These four “Eyes First” Windows games could do to follow what Solitaire did for the PC mouse

Microsoft Research has released four “Eyes First” games designed to help make eye tracking a mainstream technology for Windows 10 users.

The Eyes first games—Tile Slide, Match Two, Double Up, and Maze — aren’t much in terms of actual games, as they’re just twists and turns on existing apps. The difference, however, is that they can be played with eye tracking, using gear from Tobii and others that track your gaze as you look at the screen. You will obviously need an eye tracker, but also a PC running Windows 10 April 2018 update or newer.


Microsoft’s Eyes First games.

PCWorld has been following eye tracking since 2016, when Tobii’s eye tracking hardware was originally billed as a kind of “eye mouse,” and later as technology to enhance PC gameplay. In 2017, Microsoft began incorporating eye tracking into Windows 10’s Fall Creators Update as an assistive technology for those who physically couldn’t use the mouse. Meanwhile, eye tracking has started to be present in laptops as well as virtual reality headsets.

In Windows, Microsoft’s eye tracking is known as Windows 10 Eye Control, and developers can take advantage of the Windows 10 Gaze Interaction Library to develop games that use eye tracking as a control mechanism.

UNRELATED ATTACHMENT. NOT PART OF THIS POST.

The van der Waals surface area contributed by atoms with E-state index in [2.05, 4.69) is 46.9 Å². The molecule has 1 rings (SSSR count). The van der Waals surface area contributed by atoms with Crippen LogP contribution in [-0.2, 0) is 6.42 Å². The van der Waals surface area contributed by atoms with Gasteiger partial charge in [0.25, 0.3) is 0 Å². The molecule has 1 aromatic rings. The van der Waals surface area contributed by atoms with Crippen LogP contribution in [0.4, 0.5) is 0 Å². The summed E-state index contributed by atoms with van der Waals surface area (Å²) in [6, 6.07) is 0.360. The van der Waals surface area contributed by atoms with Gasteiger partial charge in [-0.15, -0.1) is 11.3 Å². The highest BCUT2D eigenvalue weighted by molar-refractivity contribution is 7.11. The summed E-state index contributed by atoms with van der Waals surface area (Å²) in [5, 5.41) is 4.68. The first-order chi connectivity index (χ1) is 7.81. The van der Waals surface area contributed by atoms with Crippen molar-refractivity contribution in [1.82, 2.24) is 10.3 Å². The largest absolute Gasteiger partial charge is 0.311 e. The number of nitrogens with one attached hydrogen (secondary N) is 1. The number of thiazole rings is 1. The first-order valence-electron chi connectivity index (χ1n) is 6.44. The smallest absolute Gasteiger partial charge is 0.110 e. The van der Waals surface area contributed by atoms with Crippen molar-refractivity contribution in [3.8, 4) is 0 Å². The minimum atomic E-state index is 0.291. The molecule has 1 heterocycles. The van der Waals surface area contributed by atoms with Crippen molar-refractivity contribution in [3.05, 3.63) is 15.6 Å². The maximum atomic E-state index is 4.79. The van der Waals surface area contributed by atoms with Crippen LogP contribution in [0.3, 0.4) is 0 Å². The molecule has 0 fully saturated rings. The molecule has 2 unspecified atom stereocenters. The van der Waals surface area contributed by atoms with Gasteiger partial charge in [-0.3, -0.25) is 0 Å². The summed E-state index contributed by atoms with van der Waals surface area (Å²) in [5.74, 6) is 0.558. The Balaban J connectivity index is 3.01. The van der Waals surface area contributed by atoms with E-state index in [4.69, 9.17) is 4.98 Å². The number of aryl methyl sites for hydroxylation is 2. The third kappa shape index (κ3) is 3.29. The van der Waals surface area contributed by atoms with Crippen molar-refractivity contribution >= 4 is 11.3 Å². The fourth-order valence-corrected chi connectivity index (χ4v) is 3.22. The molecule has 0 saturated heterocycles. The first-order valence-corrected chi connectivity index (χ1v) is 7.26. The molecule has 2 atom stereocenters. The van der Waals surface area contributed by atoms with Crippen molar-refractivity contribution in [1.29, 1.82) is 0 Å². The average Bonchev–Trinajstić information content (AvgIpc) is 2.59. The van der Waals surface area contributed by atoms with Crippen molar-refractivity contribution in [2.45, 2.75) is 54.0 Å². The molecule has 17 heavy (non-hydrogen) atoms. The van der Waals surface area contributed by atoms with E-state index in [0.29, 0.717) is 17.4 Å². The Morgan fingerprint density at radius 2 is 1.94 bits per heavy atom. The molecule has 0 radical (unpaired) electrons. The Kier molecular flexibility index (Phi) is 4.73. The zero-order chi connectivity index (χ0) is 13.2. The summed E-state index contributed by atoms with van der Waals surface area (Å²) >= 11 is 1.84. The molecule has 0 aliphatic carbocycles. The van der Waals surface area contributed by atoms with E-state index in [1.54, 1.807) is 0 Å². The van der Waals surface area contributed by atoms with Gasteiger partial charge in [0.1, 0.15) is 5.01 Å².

Microsoft originally designed its addictive Solitary game to help Windows users familiarize themselves with a mouse. Later, Minesweeper played a similar role. Eyes First uses the same playbook. “Playing these games is a great way to familiarize yourself with the use of eye control, to learn the skills to apply to other assistive technologies allowing the gaze and just having fun,” notes the Eyes page. First.

It’s not clear whether eye tracking will benefit from the same ubiquity as a mouse, or even the relatively high penetration of touch screens. But whether it’s assistive technology or just another way to interact with your PC, Microsoft is clearly interested in developing the technology further.

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